PwC audits ExpressVPN to confirm no log privacy protections

ExpressVPN audit

In recent months, a number of premium VPNs have taken to getting their privacy policies independently audited to confirm their authenticity.

Up until now, ExpressVPN has not gone down that route with the exception of a security audit which was carried out at the end of last year by cybersecurity firm Cure 53.

But, as you would expect from what is currently our number one recommended VPN, when they do hold an independent audit, they have seriously raised the bar.

PwC audits ExpressVPN

Today, ExpressVPN has announced an independent audit of its VPN servers by PricewaterhouseCoopers (PwC). For those not familiar, PwC is one of the so-called ‘big four’ auditing firms with a long track record of auditing some of the world’s largest and most influential companies.

PwC has exhaustively examined ExpressVPN’s code and interviewed numerous members of the ExpressVPN team.

Their objective was to confirm that ExpressVPN’s servers were in compliance with their stated privacy policy. In particular, they were checking that the servers were indeed complying with the companies much heralded no user logs guarantee.

Readers may also recall that earlier this year, ExpressVPN launched their TrustedServer technology. This means that ExpressVPN’s servers now run on volatile memory (RAM) rather than hard drives, which ExpressVPN claim is more private and more reliable.

TrustedServer ensures that all data is wiped with every reboot and also delivers greater security by reinstalling the entire software stack fresh every time a server reboots.

PwC has also examined this technology to confirm that it does indeed deliver what ExpressVPN claims.

The fact that the report covers TrustedServer makes this audit an industry first. It is the only audit of a VPN to date that formally validates key security technologies and innovations, rather than just examining only their privacy-policy compliance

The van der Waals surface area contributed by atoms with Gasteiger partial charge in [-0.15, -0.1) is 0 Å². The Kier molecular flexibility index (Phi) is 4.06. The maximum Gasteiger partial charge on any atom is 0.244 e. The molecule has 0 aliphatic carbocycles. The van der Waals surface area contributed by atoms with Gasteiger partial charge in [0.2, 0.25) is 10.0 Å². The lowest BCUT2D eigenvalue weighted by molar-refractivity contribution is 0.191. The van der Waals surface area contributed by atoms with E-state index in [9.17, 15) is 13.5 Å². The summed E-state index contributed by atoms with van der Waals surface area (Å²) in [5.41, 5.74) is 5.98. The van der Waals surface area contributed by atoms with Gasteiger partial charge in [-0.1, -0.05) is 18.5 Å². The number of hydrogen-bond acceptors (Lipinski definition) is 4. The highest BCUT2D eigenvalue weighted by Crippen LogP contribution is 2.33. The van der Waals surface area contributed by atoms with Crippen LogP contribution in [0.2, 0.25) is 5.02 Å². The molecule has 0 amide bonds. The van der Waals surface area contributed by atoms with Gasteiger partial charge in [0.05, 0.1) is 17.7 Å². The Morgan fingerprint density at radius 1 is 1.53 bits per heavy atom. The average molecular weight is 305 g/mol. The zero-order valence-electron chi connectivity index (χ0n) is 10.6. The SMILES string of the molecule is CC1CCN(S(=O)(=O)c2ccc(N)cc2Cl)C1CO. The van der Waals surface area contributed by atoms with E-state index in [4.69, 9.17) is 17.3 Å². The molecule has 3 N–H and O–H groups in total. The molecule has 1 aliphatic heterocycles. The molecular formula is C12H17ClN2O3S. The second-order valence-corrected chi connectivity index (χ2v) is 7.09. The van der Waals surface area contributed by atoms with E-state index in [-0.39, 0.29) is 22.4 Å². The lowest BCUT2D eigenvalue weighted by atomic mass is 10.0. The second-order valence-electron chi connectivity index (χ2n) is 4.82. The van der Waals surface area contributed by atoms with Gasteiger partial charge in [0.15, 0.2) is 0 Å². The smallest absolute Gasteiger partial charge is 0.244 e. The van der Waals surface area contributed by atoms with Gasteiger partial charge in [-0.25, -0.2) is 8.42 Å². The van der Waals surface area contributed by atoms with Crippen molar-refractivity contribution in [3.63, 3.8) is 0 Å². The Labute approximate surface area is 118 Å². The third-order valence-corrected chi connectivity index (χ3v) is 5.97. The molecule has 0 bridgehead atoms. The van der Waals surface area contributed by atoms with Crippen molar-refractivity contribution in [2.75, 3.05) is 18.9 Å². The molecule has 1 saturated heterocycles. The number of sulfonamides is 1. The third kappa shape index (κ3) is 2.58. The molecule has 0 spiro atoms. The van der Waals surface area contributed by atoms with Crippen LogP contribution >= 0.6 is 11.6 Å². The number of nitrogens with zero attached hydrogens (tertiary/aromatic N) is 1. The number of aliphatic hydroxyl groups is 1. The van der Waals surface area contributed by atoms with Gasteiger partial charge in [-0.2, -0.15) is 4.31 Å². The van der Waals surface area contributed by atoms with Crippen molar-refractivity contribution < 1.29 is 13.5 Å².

If you want to find out more about the full scope of the PwC audit, ExpressVPN has released a handy summary which you can read here.

How the audit worked

The PwC audit of ExpressVPN took more than a month to carry out. As part of the process, the PwC team were given extensive access to ExpressVPN’s systems, its code, and its staff.

PwC auditors interviewed staff responsible for server management, they dug down into the source code that underpins ExpressVPN’s service, and they inspected their technical log files and configurations. They also examined ExpressVPN’s server configuration and deployment processes.

The result is a comprehensive and detailed audit which covers all of the core aspects of ExpressVPN’s service.

So, what were the results?

Unfortunately, PwC were explicit in their demand that the results of the audit should not be published individually or as excerpts. Their reasoning for this is that they are adamant that the results must not be taken out of context. This is PwC’s standard practice for reports of this nature.

It is not great for ExpressVPN, who would no doubt like to be running some sensationalised headlines about the positive outcomes of the audit.

But it is good news for the integrity of the audit as a whole because it means that ExpressVPN customers can be confident in its findings.

If you want to find out what the PwC concluded about ExpressVPN, you will need to read the independent audit in full. To do this, you will need to be an ExpressVPN customer. They can just log into their account and then visit the Privacy and Security audits page of the ExpressVPN website.

What this audit means

Audits like this are crucially important for the VPN industry. At a time when both authoritarian and democratic governments are seeking to undermine encryption and online rights for their own benefit and question-marks about the ownership of some VPN providers persist, the sector is already facing unprecedented scrutiny.

Under such pressure, it is vital that providers go all out to reassure customers that they are a genuine security and privacy tool. Using an auditor such as PwC to deliver an audit of this scope is a cast-iron way for providers like ExpressVPN to do this.

VPN users need to have trust in their provider. To give this trust, providers need to be transparent and open about how they work and what protections they deliver. ExpressVPN is doing exactly that and they deserve tremendous credit for going to these lengths.

They have also raised the bar for the rest of the VPN sector too. It will be interesting to see how many other providers follow their lead.

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